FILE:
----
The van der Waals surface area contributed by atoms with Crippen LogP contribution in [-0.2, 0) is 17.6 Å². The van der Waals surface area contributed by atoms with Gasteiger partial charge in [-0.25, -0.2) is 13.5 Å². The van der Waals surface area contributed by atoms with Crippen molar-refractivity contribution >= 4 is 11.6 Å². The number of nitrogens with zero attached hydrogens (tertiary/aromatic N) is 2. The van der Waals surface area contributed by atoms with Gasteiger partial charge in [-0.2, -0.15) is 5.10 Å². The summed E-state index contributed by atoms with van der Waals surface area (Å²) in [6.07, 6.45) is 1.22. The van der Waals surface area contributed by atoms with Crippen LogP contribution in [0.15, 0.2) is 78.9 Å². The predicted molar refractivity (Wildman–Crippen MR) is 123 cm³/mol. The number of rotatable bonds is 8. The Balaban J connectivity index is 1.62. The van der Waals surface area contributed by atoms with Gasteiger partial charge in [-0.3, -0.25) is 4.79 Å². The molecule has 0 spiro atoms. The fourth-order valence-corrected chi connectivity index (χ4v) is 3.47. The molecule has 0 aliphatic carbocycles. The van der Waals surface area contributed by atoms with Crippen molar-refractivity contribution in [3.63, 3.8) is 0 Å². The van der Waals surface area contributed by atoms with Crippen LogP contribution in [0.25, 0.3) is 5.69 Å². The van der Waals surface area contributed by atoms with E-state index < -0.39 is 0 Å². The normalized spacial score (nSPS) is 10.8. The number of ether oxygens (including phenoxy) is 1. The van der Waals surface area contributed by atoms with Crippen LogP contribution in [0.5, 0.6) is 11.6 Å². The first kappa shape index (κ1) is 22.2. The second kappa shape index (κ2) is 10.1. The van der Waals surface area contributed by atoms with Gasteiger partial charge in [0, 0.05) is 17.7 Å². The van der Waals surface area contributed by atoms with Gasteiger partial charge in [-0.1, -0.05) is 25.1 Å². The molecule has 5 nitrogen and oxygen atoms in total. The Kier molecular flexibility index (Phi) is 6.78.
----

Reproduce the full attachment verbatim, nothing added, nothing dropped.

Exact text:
The van der Waals surface area contributed by atoms with Crippen LogP contribution in [-0.2, 0) is 17.6 Å². The van der Waals surface area contributed by atoms with Gasteiger partial charge in [-0.25, -0.2) is 13.5 Å². The van der Waals surface area contributed by atoms with Crippen molar-refractivity contribution >= 4 is 11.6 Å². The number of nitrogens with zero attached hydrogens (tertiary/aromatic N) is 2. The van der Waals surface area contributed by atoms with Gasteiger partial charge in [-0.2, -0.15) is 5.10 Å². The summed E-state index contributed by atoms with van der Waals surface area (Å²) in [6.07, 6.45) is 1.22. The van der Waals surface area contributed by atoms with Crippen LogP contribution in [0.15, 0.2) is 78.9 Å². The predicted molar refractivity (Wildman–Crippen MR) is 123 cm³/mol. The number of rotatable bonds is 8. The Balaban J connectivity index is 1.62. The van der Waals surface area contributed by atoms with Gasteiger partial charge in [-0.3, -0.25) is 4.79 Å². The molecule has 0 spiro atoms. The fourth-order valence-corrected chi connectivity index (χ4v) is 3.47. The molecule has 0 aliphatic carbocycles. The van der Waals surface area contributed by atoms with Crippen molar-refractivity contribution in [3.63, 3.8) is 0 Å². The van der Waals surface area contributed by atoms with Crippen LogP contribution in [0.25, 0.3) is 5.69 Å². The van der Waals surface area contributed by atoms with E-state index < -0.39 is 0 Å². The normalized spacial score (nSPS) is 10.8. The number of ether oxygens (including phenoxy) is 1. The van der Waals surface area contributed by atoms with Crippen LogP contribution in [0.5, 0.6) is 11.6 Å². The first kappa shape index (κ1) is 22.2. The second kappa shape index (κ2) is 10.1. The van der Waals surface area contributed by atoms with Gasteiger partial charge in [0, 0.05) is 17.7 Å². The van der Waals surface area contributed by atoms with Gasteiger partial charge in [-0.1, -0.05) is 25.1 Å². The molecule has 5 nitrogen and oxygen atoms in total. The Kier molecular flexibility index (Phi) is 6.78.